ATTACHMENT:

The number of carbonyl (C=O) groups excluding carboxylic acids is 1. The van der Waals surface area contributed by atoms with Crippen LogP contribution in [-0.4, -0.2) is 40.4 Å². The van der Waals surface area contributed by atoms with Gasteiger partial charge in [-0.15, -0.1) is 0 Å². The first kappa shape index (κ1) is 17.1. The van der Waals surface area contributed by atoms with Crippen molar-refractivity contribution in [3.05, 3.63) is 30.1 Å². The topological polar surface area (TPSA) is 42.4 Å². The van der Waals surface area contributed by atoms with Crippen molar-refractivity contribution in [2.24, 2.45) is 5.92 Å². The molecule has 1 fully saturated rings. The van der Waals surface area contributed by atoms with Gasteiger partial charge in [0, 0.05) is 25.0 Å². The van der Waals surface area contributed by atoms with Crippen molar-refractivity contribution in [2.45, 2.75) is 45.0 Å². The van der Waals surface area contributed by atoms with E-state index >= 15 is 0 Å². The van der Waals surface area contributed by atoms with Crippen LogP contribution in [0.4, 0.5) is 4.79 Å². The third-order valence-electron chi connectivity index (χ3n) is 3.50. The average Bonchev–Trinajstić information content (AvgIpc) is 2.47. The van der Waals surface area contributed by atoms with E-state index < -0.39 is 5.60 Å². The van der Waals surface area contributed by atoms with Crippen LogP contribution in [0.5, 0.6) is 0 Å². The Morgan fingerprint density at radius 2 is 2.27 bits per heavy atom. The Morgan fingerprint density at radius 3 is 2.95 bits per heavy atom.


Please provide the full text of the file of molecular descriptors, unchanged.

The number of carbonyl (C=O) groups excluding carboxylic acids is 1. The van der Waals surface area contributed by atoms with Crippen LogP contribution in [-0.4, -0.2) is 40.4 Å². The van der Waals surface area contributed by atoms with Gasteiger partial charge in [-0.15, -0.1) is 0 Å². The first kappa shape index (κ1) is 17.1. The van der Waals surface area contributed by atoms with Crippen molar-refractivity contribution in [3.05, 3.63) is 30.1 Å². The topological polar surface area (TPSA) is 42.4 Å². The van der Waals surface area contributed by atoms with Crippen molar-refractivity contribution in [2.24, 2.45) is 5.92 Å². The molecule has 1 fully saturated rings. The van der Waals surface area contributed by atoms with Gasteiger partial charge in [0, 0.05) is 25.0 Å². The van der Waals surface area contributed by atoms with Crippen molar-refractivity contribution in [2.45, 2.75) is 45.0 Å². The van der Waals surface area contributed by atoms with E-state index >= 15 is 0 Å². The van der Waals surface area contributed by atoms with Crippen LogP contribution in [0.4, 0.5) is 4.79 Å². The third-order valence-electron chi connectivity index (χ3n) is 3.50. The average Bonchev–Trinajstić information content (AvgIpc) is 2.47. The van der Waals surface area contributed by atoms with E-state index < -0.39 is 5.60 Å². The van der Waals surface area contributed by atoms with Crippen LogP contribution in [0.5, 0.6) is 0 Å². The Morgan fingerprint density at radius 2 is 2.27 bits per heavy atom. The Morgan fingerprint density at radius 3 is 2.95 bits per heavy atom.